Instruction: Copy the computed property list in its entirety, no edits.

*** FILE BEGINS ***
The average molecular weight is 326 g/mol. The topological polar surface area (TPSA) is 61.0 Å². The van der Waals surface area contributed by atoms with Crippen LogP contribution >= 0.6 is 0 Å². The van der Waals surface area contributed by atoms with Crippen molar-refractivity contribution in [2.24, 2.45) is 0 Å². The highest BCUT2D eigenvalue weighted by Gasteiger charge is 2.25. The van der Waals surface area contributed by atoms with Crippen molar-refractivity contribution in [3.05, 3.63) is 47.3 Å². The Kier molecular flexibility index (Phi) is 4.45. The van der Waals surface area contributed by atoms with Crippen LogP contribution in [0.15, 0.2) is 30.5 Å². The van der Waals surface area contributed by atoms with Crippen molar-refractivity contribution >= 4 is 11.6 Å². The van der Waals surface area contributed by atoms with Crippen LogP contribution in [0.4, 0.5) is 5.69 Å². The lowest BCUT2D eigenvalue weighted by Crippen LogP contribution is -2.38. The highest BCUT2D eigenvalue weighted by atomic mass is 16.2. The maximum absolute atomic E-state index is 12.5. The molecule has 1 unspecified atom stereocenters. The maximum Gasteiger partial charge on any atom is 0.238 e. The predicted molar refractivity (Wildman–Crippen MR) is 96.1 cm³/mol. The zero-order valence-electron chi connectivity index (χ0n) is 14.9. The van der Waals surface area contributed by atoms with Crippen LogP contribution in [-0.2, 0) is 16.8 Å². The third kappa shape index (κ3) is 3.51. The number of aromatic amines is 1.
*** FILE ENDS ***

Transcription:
The average molecular weight is 326 g/mol. The topological polar surface area (TPSA) is 61.0 Å². The van der Waals surface area contributed by atoms with Crippen LogP contribution >= 0.6 is 0 Å². The van der Waals surface area contributed by atoms with Crippen molar-refractivity contribution in [2.24, 2.45) is 0 Å². The highest BCUT2D eigenvalue weighted by Gasteiger charge is 2.25. The van der Waals surface area contributed by atoms with Crippen molar-refractivity contribution in [3.05, 3.63) is 47.3 Å². The Kier molecular flexibility index (Phi) is 4.45. The van der Waals surface area contributed by atoms with Crippen LogP contribution in [0.15, 0.2) is 30.5 Å². The van der Waals surface area contributed by atoms with Crippen molar-refractivity contribution >= 4 is 11.6 Å². The van der Waals surface area contributed by atoms with Crippen LogP contribution in [0.4, 0.5) is 5.69 Å². The lowest BCUT2D eigenvalue weighted by Crippen LogP contribution is -2.38. The highest BCUT2D eigenvalue weighted by atomic mass is 16.2. The maximum absolute atomic E-state index is 12.5. The molecule has 1 unspecified atom stereocenters. The maximum Gasteiger partial charge on any atom is 0.238 e. The predicted molar refractivity (Wildman–Crippen MR) is 96.1 cm³/mol. The zero-order valence-electron chi connectivity index (χ0n) is 14.9. The van der Waals surface area contributed by atoms with Crippen LogP contribution in [-0.2, 0) is 16.8 Å². The third kappa shape index (κ3) is 3.51. The number of aromatic amines is 1.